What, exactly, is “the Word of God”? When we read the words “Word of God” in our Bible, what does the author of the passage mean?
There are many passages in the Bible that refer to “the Word of God” or “the Word of the Lord”. The Hebrew and Greek words for “word” both mean a message. So, in the Bible, “Word of God” means a message transmitted directly from God to an individual or group.
The Old Testament
In the Old Testament there are many occasions when God spoke to his people through prophets. (A prophet is, primarily, someone specially appointed to pass on a message from God. A prophet is not someone who foretells the future.) Passages dealing with these occasions usually begin with a formula indicating that God is communicating something important to an individual or group; “The word of the Lord came to…”; “Thus says the Lord…”; or “Hear the word of the Lord”. The actual language used to describe these occasions is very strong. For example; a better translation of “The word of the Lord came to…” would be “The word of the Lord became actively present to…”. This form of words is a little clumsy in English but it shows that this was a very significant event – God was actively communicating his wishes or intentions to, or through, a human being.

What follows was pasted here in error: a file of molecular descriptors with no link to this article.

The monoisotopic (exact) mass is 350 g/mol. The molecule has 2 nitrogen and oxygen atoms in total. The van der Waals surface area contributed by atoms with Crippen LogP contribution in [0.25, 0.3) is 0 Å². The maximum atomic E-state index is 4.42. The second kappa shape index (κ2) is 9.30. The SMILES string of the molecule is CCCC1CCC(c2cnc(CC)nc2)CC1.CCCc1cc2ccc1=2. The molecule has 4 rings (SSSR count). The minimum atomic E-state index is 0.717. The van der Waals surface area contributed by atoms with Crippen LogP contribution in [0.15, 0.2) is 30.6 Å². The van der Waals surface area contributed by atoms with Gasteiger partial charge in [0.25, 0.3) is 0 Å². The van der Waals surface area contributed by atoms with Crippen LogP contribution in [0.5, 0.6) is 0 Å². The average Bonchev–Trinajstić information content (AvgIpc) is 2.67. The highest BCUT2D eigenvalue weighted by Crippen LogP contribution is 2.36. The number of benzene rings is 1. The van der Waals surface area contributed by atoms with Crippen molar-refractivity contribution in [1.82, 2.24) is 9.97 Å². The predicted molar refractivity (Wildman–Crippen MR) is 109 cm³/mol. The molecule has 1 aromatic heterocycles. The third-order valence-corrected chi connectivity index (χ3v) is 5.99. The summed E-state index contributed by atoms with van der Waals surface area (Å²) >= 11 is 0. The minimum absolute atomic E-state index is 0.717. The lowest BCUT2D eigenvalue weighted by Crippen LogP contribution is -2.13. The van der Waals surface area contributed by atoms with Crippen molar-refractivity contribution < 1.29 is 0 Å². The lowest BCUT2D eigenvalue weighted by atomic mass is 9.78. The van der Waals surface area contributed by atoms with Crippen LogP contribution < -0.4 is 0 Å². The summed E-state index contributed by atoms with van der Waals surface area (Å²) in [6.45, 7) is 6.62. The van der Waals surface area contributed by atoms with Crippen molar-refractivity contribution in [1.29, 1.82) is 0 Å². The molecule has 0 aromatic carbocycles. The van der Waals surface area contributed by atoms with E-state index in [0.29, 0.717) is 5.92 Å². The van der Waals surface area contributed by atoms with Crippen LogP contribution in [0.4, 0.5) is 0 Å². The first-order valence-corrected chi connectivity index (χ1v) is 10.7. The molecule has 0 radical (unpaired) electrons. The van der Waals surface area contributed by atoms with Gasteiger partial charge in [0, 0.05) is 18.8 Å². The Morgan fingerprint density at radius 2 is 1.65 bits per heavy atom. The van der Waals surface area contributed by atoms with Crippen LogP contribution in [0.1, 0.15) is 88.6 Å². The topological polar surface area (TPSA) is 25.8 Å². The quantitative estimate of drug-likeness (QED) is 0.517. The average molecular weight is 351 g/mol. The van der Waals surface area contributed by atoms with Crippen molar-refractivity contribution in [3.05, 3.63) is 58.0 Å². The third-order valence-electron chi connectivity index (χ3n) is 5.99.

The New Testament
In the New Testament we find something completely new. A person, Jesus, is referred to as “the word”. The writer of John’s gospel starts off by telling us that Jesus always was, and is, God and that his very existence on earth was, and continues to be, a message from God “And the Word became flesh and lived among us” (John 1:14). Jesus’ birth, life, death, resurrection and teachings constitute God’s word to us in a way that nothing else ever has done or ever will.